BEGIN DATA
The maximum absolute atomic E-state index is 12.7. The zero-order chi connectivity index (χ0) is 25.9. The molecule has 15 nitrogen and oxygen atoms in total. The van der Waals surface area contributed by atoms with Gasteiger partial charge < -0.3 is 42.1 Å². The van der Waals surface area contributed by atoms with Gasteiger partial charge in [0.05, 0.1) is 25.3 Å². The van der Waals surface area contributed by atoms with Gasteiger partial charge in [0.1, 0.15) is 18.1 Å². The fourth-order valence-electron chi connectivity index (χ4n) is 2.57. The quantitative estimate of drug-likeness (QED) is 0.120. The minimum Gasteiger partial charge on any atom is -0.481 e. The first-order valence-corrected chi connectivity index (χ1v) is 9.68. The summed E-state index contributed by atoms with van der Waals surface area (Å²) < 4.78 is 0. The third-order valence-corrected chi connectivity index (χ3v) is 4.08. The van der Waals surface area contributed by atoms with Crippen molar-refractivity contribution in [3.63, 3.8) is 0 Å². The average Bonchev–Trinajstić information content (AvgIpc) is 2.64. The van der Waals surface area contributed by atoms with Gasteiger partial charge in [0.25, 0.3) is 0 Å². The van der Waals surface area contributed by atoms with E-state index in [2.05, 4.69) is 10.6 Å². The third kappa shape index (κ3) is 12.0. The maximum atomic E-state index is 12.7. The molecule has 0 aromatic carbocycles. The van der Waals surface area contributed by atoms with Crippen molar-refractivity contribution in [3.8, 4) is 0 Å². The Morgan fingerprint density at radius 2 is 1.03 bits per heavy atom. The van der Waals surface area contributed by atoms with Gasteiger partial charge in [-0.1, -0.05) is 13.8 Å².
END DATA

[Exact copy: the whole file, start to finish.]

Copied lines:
The maximum absolute atomic E-state index is 12.7. The zero-order chi connectivity index (χ0) is 25.9. The molecule has 15 nitrogen and oxygen atoms in total. The van der Waals surface area contributed by atoms with Gasteiger partial charge < -0.3 is 42.1 Å². The van der Waals surface area contributed by atoms with Gasteiger partial charge in [0.05, 0.1) is 25.3 Å². The van der Waals surface area contributed by atoms with Gasteiger partial charge in [0.1, 0.15) is 18.1 Å². The fourth-order valence-electron chi connectivity index (χ4n) is 2.57. The quantitative estimate of drug-likeness (QED) is 0.120. The minimum Gasteiger partial charge on any atom is -0.481 e. The first-order valence-corrected chi connectivity index (χ1v) is 9.68. The summed E-state index contributed by atoms with van der Waals surface area (Å²) < 4.78 is 0. The third-order valence-corrected chi connectivity index (χ3v) is 4.08. The van der Waals surface area contributed by atoms with Crippen molar-refractivity contribution in [3.63, 3.8) is 0 Å². The average Bonchev–Trinajstić information content (AvgIpc) is 2.64. The van der Waals surface area contributed by atoms with Gasteiger partial charge in [0.25, 0.3) is 0 Å². The van der Waals surface area contributed by atoms with E-state index in [2.05, 4.69) is 10.6 Å². The third kappa shape index (κ3) is 12.0. The maximum atomic E-state index is 12.7. The molecule has 0 aromatic carbocycles. The van der Waals surface area contributed by atoms with Crippen molar-refractivity contribution in [3.8, 4) is 0 Å². The Morgan fingerprint density at radius 2 is 1.03 bits per heavy atom. The van der Waals surface area contributed by atoms with Gasteiger partial charge in [-0.1, -0.05) is 13.8 Å².